The coronavirus pandemic in 2020 revealed humanity from many different sides. And now, already in 2022, scientists can summarize the results of their research, which would not have been possible without a general lockdown two years ago.
In a new study by British scientists from The University of York was attended by 70 people aged 17 to 73 years. “Isolation was an extraordinary event and provided a wonderful opportunity to study how people of all ages experience loneliness,” says psychologist Rowena Leary.
The volunteers answered a number of open questions about the lockdown, including positive and negative points, as well as about their use of social networks. Although they were not asked to write specifically about loneliness, this topic was often raised.
Scientists analyzed and encoded various responses, identifying three key types of loneliness:
- social loneliness (lack of contact with friends and family);
- emotional loneliness (lack of close ties, romantic relationships);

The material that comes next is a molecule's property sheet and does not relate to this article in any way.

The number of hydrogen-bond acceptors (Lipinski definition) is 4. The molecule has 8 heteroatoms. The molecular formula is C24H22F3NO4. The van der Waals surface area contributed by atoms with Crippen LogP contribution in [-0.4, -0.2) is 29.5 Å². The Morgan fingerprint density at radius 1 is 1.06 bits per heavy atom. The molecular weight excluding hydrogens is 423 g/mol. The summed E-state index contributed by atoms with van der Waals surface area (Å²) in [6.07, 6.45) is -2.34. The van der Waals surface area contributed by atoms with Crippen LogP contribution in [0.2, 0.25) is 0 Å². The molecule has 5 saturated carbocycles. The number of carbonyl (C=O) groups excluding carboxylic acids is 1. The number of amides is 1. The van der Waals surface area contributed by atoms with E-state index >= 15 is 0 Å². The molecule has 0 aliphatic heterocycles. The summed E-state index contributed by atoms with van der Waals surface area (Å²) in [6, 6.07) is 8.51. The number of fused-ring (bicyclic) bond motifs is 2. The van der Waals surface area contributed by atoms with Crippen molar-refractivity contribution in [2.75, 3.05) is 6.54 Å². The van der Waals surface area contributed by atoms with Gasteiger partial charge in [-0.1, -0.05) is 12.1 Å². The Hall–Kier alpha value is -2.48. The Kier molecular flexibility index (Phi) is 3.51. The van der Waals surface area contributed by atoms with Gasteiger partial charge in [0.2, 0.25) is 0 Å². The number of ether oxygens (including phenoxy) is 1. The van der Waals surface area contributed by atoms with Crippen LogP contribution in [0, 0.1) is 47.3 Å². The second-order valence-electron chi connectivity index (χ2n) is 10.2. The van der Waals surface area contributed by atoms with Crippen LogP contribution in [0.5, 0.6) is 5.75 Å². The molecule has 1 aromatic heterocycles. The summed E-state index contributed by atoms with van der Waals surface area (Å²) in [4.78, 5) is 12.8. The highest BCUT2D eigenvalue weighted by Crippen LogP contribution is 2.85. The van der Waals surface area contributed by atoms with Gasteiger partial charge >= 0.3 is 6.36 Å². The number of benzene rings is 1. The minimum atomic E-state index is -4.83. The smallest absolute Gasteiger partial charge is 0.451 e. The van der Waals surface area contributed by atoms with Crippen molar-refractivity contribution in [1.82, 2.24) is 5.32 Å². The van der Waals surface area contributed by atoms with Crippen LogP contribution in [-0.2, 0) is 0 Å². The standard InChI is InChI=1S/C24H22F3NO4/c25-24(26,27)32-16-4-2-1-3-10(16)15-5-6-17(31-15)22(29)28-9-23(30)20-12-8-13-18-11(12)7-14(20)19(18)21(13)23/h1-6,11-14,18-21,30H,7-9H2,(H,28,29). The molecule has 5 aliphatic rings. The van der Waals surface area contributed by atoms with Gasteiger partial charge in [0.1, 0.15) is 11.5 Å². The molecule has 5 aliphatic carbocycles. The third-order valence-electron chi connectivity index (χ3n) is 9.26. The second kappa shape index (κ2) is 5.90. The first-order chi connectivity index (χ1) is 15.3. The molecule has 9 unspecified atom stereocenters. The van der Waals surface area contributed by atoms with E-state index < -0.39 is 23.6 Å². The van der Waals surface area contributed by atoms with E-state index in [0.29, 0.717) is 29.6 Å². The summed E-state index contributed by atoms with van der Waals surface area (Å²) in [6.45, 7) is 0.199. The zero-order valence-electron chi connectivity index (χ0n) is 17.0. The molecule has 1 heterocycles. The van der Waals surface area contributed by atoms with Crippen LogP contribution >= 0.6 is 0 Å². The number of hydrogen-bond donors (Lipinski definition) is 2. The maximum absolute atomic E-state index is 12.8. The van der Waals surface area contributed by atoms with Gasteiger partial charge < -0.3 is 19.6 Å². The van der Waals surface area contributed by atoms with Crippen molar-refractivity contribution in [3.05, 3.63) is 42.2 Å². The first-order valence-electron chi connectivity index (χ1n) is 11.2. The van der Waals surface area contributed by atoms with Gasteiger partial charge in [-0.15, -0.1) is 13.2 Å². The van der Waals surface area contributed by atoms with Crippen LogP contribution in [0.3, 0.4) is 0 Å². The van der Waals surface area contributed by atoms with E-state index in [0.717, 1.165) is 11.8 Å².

- existential loneliness (feeling of complete isolation from other people).
“Existential loneliness is often caused by thinking about death,— says Leary. “This is an interesting type of loneliness, because there is no obvious way — for example, to provide opportunities for communication — to help people who experience it.”
The researchers suggest that further studies of people who enjoy solitude may provide a clue to how others can be protected from its negative consequences. “It seems important to identify strategies to overcome loneliness — perhaps sometimes even benefit from it. And we need to think about how we can help different people learn and use such strategies,” says psychologist Catherine Asbury from York University.